Myles Standish Speaks Out on NH's First Settler
  • Print
Written by J. Dennis Robinson

Plimoth role player Scott AtwoodAt Plimoth Plantation it is always 1627.  The tourists come and go, grow old and die, but the hardy members of the Mayflower Colony are untouched by time. If a role player depicting Elder William Bradford or Captain Myles Standish moves on, then another role player takes his place at the living museum. (Continued below)


I’ve met people, and not just children, who think the outdoor museum in Plymouth, MA is the real deal. It is a marvelous re-creation, but the English Village was built in the 1950s, the brainchild of a stockbroker. It is a scholarly guess as to what the actual, larger settlement two miles away might have looked like. Its trained costumed inhabitants have been re-living the calendar from 1627 ever since. If you ask one of them if she owns a computer, she will say, “Pewter? Yes, I have a little of it.”  They know nothing of states or Pilgrims or Separatists. They are “planters” come from England or thereabouts, and they are intolerant of just about everyone outside their little circle.  

NH’s first settler  

But they all know David Thompson (also spelled “Thomson”), the first settler of New Hampshire, only there was no New Hampshire back then. Thompson, who set up a fishing post at what is now Odiorne’s Point in Rye in the spring of 1623, was from “Pascataway” or “Pannaway.” The name Strawberry Bank had not even been applied to this region by then. Thompson, his wife Amais and their young son John, arrived with 10 fishermen. The Rye settlement lasted only a few years and was largely abandoned by the time the Strawberry Bank settlers arrived in 1630.  

MORE ON David Thompson and family click here

We don’t know what happened to David Thompson. He disappeared in 1626 or 1627, presumably on a trip to what became Boston Harbor where he laid claim to an island there. Local historians sometimes suggest that Thompson met with foul play. Portsmouth historians, a highly provincial bunch, have always had what I call “Pilgrim envy.” Massachusetts gets all the glory. New Hampshire history is always a day late and a dollar short. So in revenge, when things go wrong up here, we often blame the Pilgrims and the Puritans who soon followed them in droves.   



The most dangerous man in New England  

So who to blame? The most dangerous man in New England in 1627 was likely Myles Standish, the military officer hired by the Mayflower Pilgrims to protect their colony. Standish (c. 1584 -1656) was a tough, some say haughty, ex-soldier with a fiery temper. He was likely born on the Isle of Mann on the coast of England and, some say, had a chip on his shoulder having been cut out of the Standish family fortune. Thee is only one known image of Standish, and it may not be accurate. 

Myles StandishHe is often depicted as short and stocky with reddish hair. He never made a “profession of faith” as a member of the Pilgrim church, but was likely a Protestant and a Christian. His fame comes largely from a romantic 19th century poem entitled “The Courtship of Miles Standish” written 200 years later by Henry Wadsworth Longfellow. Standish left no journal and still has no major biography, but is a key figure in the diaries of Pilgrim elders Edward Winslow and William Bradford. When Bradford wanted a threat eliminated, he called Myles.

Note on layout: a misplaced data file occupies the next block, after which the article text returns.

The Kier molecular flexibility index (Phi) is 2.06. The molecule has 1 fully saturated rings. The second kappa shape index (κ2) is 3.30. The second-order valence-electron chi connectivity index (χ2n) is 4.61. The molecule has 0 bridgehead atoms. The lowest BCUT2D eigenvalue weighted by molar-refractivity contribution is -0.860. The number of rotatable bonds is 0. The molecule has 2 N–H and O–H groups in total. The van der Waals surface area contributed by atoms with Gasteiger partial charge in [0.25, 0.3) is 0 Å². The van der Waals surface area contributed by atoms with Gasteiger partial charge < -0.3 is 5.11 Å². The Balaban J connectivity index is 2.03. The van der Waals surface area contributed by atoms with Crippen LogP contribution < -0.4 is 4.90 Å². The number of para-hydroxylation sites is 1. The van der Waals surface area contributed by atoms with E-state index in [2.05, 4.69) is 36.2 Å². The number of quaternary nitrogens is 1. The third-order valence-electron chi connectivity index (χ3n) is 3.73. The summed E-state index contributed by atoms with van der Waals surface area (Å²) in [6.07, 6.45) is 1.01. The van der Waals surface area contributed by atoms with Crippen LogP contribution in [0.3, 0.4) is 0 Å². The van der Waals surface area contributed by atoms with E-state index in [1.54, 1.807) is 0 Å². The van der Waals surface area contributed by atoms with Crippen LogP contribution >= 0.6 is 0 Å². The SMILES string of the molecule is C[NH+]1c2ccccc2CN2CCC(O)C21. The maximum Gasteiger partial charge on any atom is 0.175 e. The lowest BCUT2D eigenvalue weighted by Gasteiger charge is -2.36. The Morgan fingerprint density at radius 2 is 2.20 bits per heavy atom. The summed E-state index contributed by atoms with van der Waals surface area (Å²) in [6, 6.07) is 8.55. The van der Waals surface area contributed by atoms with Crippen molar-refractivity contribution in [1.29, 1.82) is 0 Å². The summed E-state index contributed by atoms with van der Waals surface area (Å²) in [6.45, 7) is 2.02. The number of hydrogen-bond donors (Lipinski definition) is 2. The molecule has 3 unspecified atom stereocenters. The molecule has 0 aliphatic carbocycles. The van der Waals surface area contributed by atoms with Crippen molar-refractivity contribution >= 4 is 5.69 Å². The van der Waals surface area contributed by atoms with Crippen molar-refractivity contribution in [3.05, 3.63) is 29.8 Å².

Despite our idyllic Thanksgiving view of white settlers and Native Americans feasting happily together, their relationship was fractious and their connection more political than social. The Pilgrims set up their town in the heart of a Wampanoag village, aligned with Native leader Massasoit. In 1622, fearing an Indian raid, Standish made a pre-emptive attack on a group of Native warriors. In the Wessagusset massacre Standish personally killed a Native leader, stabbing him in the heart after inviting him to dinner, and carrying his head back to Plymouth. Native villagers on Cape Cod were so fearful of the white warrior, that they were afraid to plant crops and died of starvation.   

Standish was tough on anyone who threatened the Pilgrims or showed disrespect for his military might. When the Plymouth colonists wanted to get rid of Thomas Morton of Merrymount – whose drunken followers danced around a maypole and sold guns to the Indians – it was Standish who drove him out of the region. Morton, who later called Standish “Captain Shrimp,” was banished to the barren Isles of Shoals. He survived long enough to hop a ship back to England. Settler John Oldham, who once unwisely pulled a knife on the captain of the militia, was later banished for plotting to take over the colony. Nobody messed with Myles.  


Thompson & the Pilgrims  

And it was Myles Standish who met David Thompson in 1623. By the third year in the New World, the Pilgrims were starving. Standish sailed a small shallop to Pascataway to purchase fish, probably salted cod, from Thompson’s new settlement. The two men traveled back to Plymouth and it was on their way that Thompson pointed out the island near Boston that he soon planned to inhabit. Thompson had reportedly claimed it during an earlier visit in 1619. But it was known to Standish and the Pilgrims as Trevore’s Island, claimed in 1621 by William Trevore.